LFMC Enterprises, LLC, Li Y. Feng and Mimi Chan v. Gary Baker Appeal from 80th District Court of Harris County (opinion)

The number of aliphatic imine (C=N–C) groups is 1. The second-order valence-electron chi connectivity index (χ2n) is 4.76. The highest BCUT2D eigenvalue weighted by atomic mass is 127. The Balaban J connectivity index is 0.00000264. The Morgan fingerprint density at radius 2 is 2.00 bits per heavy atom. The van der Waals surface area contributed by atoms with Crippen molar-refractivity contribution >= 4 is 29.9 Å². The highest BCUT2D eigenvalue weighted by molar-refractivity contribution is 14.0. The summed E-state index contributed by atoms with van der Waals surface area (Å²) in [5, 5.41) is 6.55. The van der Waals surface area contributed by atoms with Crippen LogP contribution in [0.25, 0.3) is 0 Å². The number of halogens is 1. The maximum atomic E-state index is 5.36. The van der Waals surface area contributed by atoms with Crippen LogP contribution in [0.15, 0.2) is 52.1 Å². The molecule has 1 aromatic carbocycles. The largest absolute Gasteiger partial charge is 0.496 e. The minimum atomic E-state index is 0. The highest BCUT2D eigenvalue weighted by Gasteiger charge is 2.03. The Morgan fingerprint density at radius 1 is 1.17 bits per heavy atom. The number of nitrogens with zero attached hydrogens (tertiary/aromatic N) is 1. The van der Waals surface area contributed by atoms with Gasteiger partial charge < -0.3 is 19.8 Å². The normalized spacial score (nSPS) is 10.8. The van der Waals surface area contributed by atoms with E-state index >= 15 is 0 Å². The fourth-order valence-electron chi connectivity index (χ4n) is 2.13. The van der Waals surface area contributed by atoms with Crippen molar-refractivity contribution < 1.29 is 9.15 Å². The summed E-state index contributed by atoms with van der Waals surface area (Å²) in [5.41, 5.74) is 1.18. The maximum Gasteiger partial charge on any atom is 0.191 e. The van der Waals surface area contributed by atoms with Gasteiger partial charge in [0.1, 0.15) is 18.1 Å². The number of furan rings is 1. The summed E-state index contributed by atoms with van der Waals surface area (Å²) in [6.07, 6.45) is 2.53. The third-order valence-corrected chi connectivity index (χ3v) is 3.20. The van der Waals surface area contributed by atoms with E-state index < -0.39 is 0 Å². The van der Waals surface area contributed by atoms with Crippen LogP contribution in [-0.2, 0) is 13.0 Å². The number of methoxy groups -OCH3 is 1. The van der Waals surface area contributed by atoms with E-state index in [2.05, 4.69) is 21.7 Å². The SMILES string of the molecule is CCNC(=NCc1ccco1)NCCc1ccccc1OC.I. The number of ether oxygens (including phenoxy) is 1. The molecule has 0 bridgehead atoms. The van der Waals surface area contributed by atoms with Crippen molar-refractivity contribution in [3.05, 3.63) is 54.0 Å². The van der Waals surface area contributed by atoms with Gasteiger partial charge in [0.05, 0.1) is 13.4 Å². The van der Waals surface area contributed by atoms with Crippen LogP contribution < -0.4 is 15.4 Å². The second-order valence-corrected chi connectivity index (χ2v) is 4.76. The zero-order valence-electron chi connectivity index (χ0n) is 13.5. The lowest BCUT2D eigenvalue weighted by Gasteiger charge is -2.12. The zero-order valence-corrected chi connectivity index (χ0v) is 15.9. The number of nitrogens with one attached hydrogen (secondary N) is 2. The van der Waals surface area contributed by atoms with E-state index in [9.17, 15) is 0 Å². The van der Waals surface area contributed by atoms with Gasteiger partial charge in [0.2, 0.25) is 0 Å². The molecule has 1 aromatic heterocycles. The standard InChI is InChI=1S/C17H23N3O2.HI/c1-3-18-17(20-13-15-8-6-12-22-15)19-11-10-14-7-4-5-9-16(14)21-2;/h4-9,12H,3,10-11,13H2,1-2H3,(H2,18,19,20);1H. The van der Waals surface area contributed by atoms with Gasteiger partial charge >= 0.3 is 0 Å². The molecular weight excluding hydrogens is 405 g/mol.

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Opinion issued March 27, 2018 In The Court of Appeals For The First District of Texas ———————————— NO. 01-17-00558-CV ——————————— LFMC ENTERPRISES, LLC, LI Y. FENG, AND MIMI CHAN, Appellants V. GARY BAKER, Appellee On Appeal from the 80th District Court Harris County, Texas Trial Court Case No. 2015-62263 OPINION This is a lawsuit over a bar fight. The parties’ brawl continues in the form of an interlocutory appeal authorized by the Texas Citizens Participation Act. After the plaintiff, Gary Baker, pleaded statutory nuisance claims, the owners of the premises moved to dismiss those claims on the theory that they were based on, related to, or in response to their exercise of the “right of association.” TEX. CIV. PRAC. & REM. CODE §§ 27.001(2), 27.003(a). The motion was denied and this appeal ensued. The appellants suggest that the nightclub operating on their premises facilitates the exercise of the right of association by bar patrons, and even their agents and employees, but they provided no evidence that their own associational rights, as defined by the statute, were implicated by the nuisance claims. This was fatal to their motion, which had to demonstrate that the challenged legal action was based on, related to, or in response to the movant’s exercise of a right protected by the TCPA. Id. § 27.003(a). Accordingly we affirm the denial of the TCPA motion to dismiss. Background Appellee Gary Baker contends that he was severely beaten by four bouncers who worked for Empire nightclub after a misunderstanding about payment for a drink. Baker also contends that the bouncers stole money from him. He sued the nightclub operator, Club Myst LLC; several agents of the nightclub; LFMC Enterprises, LLC, which owns and leases the nightclub premises; Li Feng and Mimi Chan, who are the owners of LFMC Enterprises; a club promotion company; and the owners, agents, and managing employees of the club promotion company. Among other causes of action against the various defendants, Baker initially alleged that LFMC Enterprises, Feng, and Chan committed negligence, assault, theft, and gross negligence, and that they violated the Texas Deceptive Trade Practices Act. 2 In an amended petition, Baker pleaded a new cause of action for nuisance under Chapter 125 of the Civil Practice and Remedies Code. He alleged that LFMC Enterprises, Feng, and Chan “maintained, aided and abetted, and otherwise permitted and facilitated the existence of a highly dangerous, unlicensed, and illegal nightclub.” He also asserted that people habitually went to the nightclub for illegal purposes, such as publicly discharging a firearm, recklessly discharging a firearm, engaging in gang activity, aggravated assault, sexual assault, aggravated sexual assault, robbery, aggravated robbery, and unlawfully carrying a weapon. Though Baker did not allege that LFMC Enterprises, Feng, and Chan participated in these illegal activities, he did allege that they knew about and tolerated them without making reasonable attempts at abatement because they were profiting from the rental revenue. He further maintained that the illegal and dangerous activities were continuing on the premises and that, “singularly and collectively,” they constituted a nuisance under the statute. Baker sought damages and an injunction to prohibit the appellants from allowing an unlicensed nightclub to operate on their premises. In response to the statutory nuisance claims, LFMC Enterprises, Feng, and Chan filed a motion to dismiss under the Texas Citizens Participation Act. They characterized the nuisance claims as being “specifically against the LFMC Defendants for having a nightclub in the City of Houston.” They asserted that the nuisance claims interfered with their constitutional right of association, arguing that 3 “the nightclub operating the premises is used for . . . getting together to communicate and join together to express and promote common interests.” The only evidence attached to the motion to dismiss was an affidavit from Chan, who averred: LFMC Enterprises, LLC, although not directly involved in the operation of the nightclub on the premises, leases the subject property at issue in this litigation with the knowledge and expectation that same will be used as a nightclub where people—including agents and employees of LFMC Enterprises, LLC—may go to associate and speak freely if they should wish. Further it is the expectation that the association of the individuals will be with a common interest; that is to socialize, dance, and to speak freely about current events or whatever is at issue for the individuals in a relaxed environment. Because of the inherent nature of a nightclub, it is not unusual for sounds of the communications taking place as part of the exercise of the right of nightclub patrons to associate with each other to be audible to passersby. Focusing on the enforceability of municipal dance-hall licensing regulations, Baker responded that his claims did not “infringe upon any of the protections of the TCPA.” He attached police records, records from the Texas Alcoholic Beverage Commission, business records affidavits, his second amended petition, and a transcript of Chan’s deposition. Chan testified that she and Feng were the only owners of LFMC Enterprises, which owns the building that was used as a nightclub. She testified that she was “just the landlord,” and in that capacity she collected rent, paid bills (including taxes, insurance, and the mortgage), and oversaw maintenance. She also testified that she had never been to the club operated by Club Myst, saying: “I just rent the property. . . . I don’t like noises; so, I don’t go down there at night.” 4 When asked about crime in the vicinity of the club and whether she felt obligated to prevent shootings on her property, she responded, “I don’t know. I’m not in that part of town. I don’t know. I cannot tell you.” However, she testified that bars were installed on the windows. Feng contributed money to LFMC Enterprises, but she played no other role in its operation. After the trial court heard arguments, the TCPA motion was denied by operation of law. LFMC Enterprises, Feng, and Chan appealed. Analysis Two issues have been raised on appeal. First, the appellants assert that the TCPA applied because the statutory nuisance claim was a legal action based on, related to, or in response to their exercise of the right of association. Second they challenge the adequacy of the evidence to demonstrate a prima facie case for each essential element of the claim. To the extent our review depends upon the interpretation of a statute, we review de novo. See Better Bus. Bureau of Metro. Hous., Inc. v. John Moore Servs., Inc., 441 S.W.3d 345, 353 (Tex. App.—Houston [1st Dist.] 2013, pet. denied). “In interpreting statutes, our primary purpose is to give effect to the legislature’s intent by relying on the plain meaning of the text adopted by the legislature, unless a different meaning is supplied by statutory definition or is apparent from the context, 5 or the plain meaning leads to absurd results.” Id. at 353 (citing Tex. Lottery Comm’n v. First State Bank of DeQueen, 325 S.W.3d 628, 635 (Tex. 2010)). The TCPA provides: “If a legal action is based on, relates to, or is in response to a party’s exercise of the right of free speech, right to petition, or right of association, that party may file a motion to dismiss the legal action.” TEX. CIV. PRAC. & REM. CODE § 27.003(a) (emphasis supplied). The statutory text specifies that a TCPA motion must demonstrate that the challenged legal action implicates the movant’s own exercise of one of the rights identified by the statute. See id. For purposes of the TCPA, “‘Exercise of the right of association’ means a communication between individuals who join together to collectively express, promote, pursue, or defend common interests.” Id. § 27.001(2). Under the statute, “‘Communication’ includes the making or submitting of a statement or document in any form or medium, including oral, visual, written, audiovisual, or electronic.” Id. § 27.001(1). The appellants argue that Baker’s statutory nuisance claim was a legal action based on their exercise of the right of association. We consider the parties’ pleadings and affidavits when reviewing a ruling on a TCPA motion to dismiss. See id. § 27.006(a). The appellants had the initial burden to demonstrate by a preponderance of the evidence that the TCPA applied. Id. § 27.005(b); see Newspaper Holdings, 6 Inc. v. Crazy Hotel Assisted Living, Ltd., 416 S.W.3d 71, 80 (Tex. App.—Houston [1st Dist.] 2013, pet. denied). Baker alleged a statutory common-nuisance claim and a statutory public-nuisance claim as provided by Chapter 125 of the Civil Practice and Remedies Code. A person maintains a “common nuisance” by maintaining “a place to which persons habitually go” for the purpose of committing specified criminal activities and by knowingly tolerating the activity and failing “to make reasonable attempts to abate the activity.” TEX. CIV. PRAC. & REM. CODE § 125.0015(a). “The habitual use of a place by a combination or criminal street gang for engaging in gang activity is a public nuisance.” Id. § 125.063. An individual may bring suit to abate a statutory common nuisance, whereas a “resident of the state may sue to enjoin a public nuisance.” Id. §§ 125.002; 125.064(a). In support of their motion to dismiss, the appellants rely on Chan’s affidavit to show that they exercised their rights of association at the nightclub which was operated on property they owned and leased to Club Mystic. In their brief, the appellants argue: “Mimi Chan testified by affidavit that appellants used the nightclub at issue to ‘associate and speak freely about current events’ with other persons having a ‘common interest.’ This testimony establishes beyond doubt that appellants were engaged in ‘exercise of the right of association’ . . . .” In response, Baker argues 7 that Chan’s affidavit is speculative and does not show that appellants exercised their rights of association at the club. In her affidavit, Chan did not suggest that any appellant had ever exercised the right to associate at the nightclub. Instead, she averred that LFMC Enterprises leased the property “with the knowledge and expectation” that it would be used as a nightclub, where “people—including agents and employees of LFMC Enterprises, LLC—may go to associate and speak freely if they should wish.” Chan also stated: “it is the expectation that the association of the individuals will be with a common interest; that is to socialize, dance, and to speak freely about current events or whatever is at issue for the individuals in a relaxed environment.” Notably, Chan did not state that any appellant (or agent of LFMC Enterprises) ever actually went to the property while it was being operated as a nightclub or engaged in any communication with others about common interests there. See id. § 27.001(2). Nor did she suggest any future intention to do so. Chan’s affidavit does not establish that any appellant (individually or acting through an agent of the entity) exercised a right of association by going to the nightclub, much less demonstrate by a preponderance of the evidence that Baker’s nuisance claim was based on, related to, or in response to the appellants’ own past or anticipated future activity there. The appellants argue that Elite Auto Body, LLC v. Autocraft Bodywerks, Inc., 520 S.W.3d 191 (Tex. App.—Austin 2017, pet. dism’d), supports their contention 8 that the statutory nuisance claim “took direct aim” at their exercise of the right of association. Elite Auto Body was a case involving allegations of misappropriation of trade secrets. 520 S.W.3d at 194. The lawsuit alleged that employees left Autocraft to work for its competitor, Elite. Id. The former employees allegedly gave Elite confidential information obtained while they worked for Autocraft, such as “salary and other personnel information, financial information,” technical information, and client information. Id. The court of appeals noted that Autocraft alleged that Elite’s employees had communicated the confidential information among themselves, and that they communicated with other Autocraft employees in an attempt to lure them to Elite. Id. at 205. The court held that those facts supported a conclusion that the communications were “between individuals who join together to collectively . . . promote, pursue, or defend common interests.” As such, the court held that Autocraft’s claims were based on, related to, or in response to the exercise of the right of association by Elite and its employees and agents. Id. at 205–06. In contrast to Elite Auto Body, the appellants in this appeal do not allege or provide evidence to suggest that the nuisance claim was based on, related to, or in response to their past or future communications with others at the nightclub. See TEX. CIV. PRAC. & REM. CODE §§ 27.001(1)–(2), 27.003(a). The appellants also argue that the statutory language requiring that a legal action challenged under the TCPA “is based on, relates to, or is in response to” the 9 exercise of various rights is broader than “the articulated factual predicate” in the pleadings. They thus assert that the existence of “some sort of connection, reference, or relationship” between their exercise of the right of association and Baker’s claims is sufficient to invoke the TCPA. Despite the expansive phrasing of the TCPA, the appellants have failed to demonstrate even an attenuated connection between Baker’s claims and their exercise of the right of association at the club, as opposed to the exercise of the right to association by the club’s patrons who engaged in conduct forming the basis for the nuisance claims. Cf. Cavin v. Abbott, No. 03-1600395-CV, 2017 WL 3044583, at *14–15 (Tex. App.—Austin July 14, 2017, no pet.) (discussing the TCPA’s broad scope). Finally, the appellants assert that the TCPA applies because the nature of the requested relief—an injunction—inevitably would infringe upon their right of association. Specifically, they argued that an injunction “would deny appellants the right to associate at the nightclub on their property because of fear of the pains and penalties to be inflicted if they were not completely successful in the court-imposed duty to enforce compliance with the myriad of nightclub laws.” Baker requested a permanent injunction prohibiting the appellants “from operating or allowing to operate any nightclub on the premises . . . which does not have a valid and current dance hall license from the City of Houston.” As authorized by the statute, the claims seek to abate and prevent the maintenance of a nuisance. 10 See TEX. CIV. PRAC. & REM. CODE § 125.002. In the absence of any pleadings or evidence that the appellants have exercised, do exercise, or will exercise their rights of association by gathering at the club, or that the nuisance claim was based upon, related to, or in response to the exercise of the right of association by LFMC Enterprises, Feng, or Chan, we conclude that the request for an injunction to abate or prevent the maintenance of a nuisance does not satisfy the statutory requirements for the TCPA to apply. Because the appellants did not carry their burden to establish the applicability of the TCPA, the trial court did not err by denying the motion by operation of law. As such, we do not need to address the appellants’ second issue, which argued that Baker did not establish a prima facie case by clear and specific evidence. See TEX. R. APP. P. 47.1. Conclusion We affirm the denial of the motion to dismiss. Michael Massengale Justice Panel consists of Chief Justice Radack and Justices Massengale and Brown. 11